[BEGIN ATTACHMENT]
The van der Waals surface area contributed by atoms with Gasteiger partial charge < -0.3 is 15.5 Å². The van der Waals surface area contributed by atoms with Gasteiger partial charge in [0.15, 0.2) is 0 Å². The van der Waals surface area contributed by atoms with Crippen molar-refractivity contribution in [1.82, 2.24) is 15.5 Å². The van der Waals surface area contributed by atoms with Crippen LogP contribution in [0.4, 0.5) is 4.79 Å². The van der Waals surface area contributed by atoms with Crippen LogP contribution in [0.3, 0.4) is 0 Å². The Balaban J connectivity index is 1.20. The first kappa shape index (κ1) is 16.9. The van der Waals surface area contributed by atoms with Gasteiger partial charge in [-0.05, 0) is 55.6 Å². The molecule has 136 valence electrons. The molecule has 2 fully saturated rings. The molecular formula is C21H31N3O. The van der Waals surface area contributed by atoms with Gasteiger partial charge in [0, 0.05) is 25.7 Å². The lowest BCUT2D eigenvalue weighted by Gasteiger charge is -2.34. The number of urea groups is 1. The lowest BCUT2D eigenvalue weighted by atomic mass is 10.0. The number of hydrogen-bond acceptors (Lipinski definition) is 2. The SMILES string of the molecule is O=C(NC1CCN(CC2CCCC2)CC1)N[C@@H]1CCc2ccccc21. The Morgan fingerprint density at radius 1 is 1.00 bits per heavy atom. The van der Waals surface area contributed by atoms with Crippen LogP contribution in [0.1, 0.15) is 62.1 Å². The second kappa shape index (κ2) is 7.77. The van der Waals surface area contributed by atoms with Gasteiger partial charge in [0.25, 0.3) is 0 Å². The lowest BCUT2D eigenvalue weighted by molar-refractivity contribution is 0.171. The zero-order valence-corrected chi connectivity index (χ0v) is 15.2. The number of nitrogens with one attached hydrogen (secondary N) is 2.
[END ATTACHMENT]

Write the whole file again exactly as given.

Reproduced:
The van der Waals surface area contributed by atoms with Gasteiger partial charge < -0.3 is 15.5 Å². The van der Waals surface area contributed by atoms with Gasteiger partial charge in [0.15, 0.2) is 0 Å². The van der Waals surface area contributed by atoms with Crippen molar-refractivity contribution in [1.82, 2.24) is 15.5 Å². The van der Waals surface area contributed by atoms with Crippen LogP contribution in [0.4, 0.5) is 4.79 Å². The van der Waals surface area contributed by atoms with Crippen LogP contribution in [0.3, 0.4) is 0 Å². The Balaban J connectivity index is 1.20. The first kappa shape index (κ1) is 16.9. The van der Waals surface area contributed by atoms with Gasteiger partial charge in [-0.05, 0) is 55.6 Å². The molecule has 136 valence electrons. The molecule has 2 fully saturated rings. The molecular formula is C21H31N3O. The van der Waals surface area contributed by atoms with Gasteiger partial charge in [0, 0.05) is 25.7 Å². The lowest BCUT2D eigenvalue weighted by Gasteiger charge is -2.34. The number of urea groups is 1. The lowest BCUT2D eigenvalue weighted by atomic mass is 10.0. The number of hydrogen-bond acceptors (Lipinski definition) is 2. The SMILES string of the molecule is O=C(NC1CCN(CC2CCCC2)CC1)N[C@@H]1CCc2ccccc21. The Morgan fingerprint density at radius 1 is 1.00 bits per heavy atom. The van der Waals surface area contributed by atoms with Crippen LogP contribution in [0.1, 0.15) is 62.1 Å². The second kappa shape index (κ2) is 7.77. The van der Waals surface area contributed by atoms with Gasteiger partial charge in [0.25, 0.3) is 0 Å². The lowest BCUT2D eigenvalue weighted by molar-refractivity contribution is 0.171. The zero-order valence-corrected chi connectivity index (χ0v) is 15.2. The number of nitrogens with one attached hydrogen (secondary N) is 2.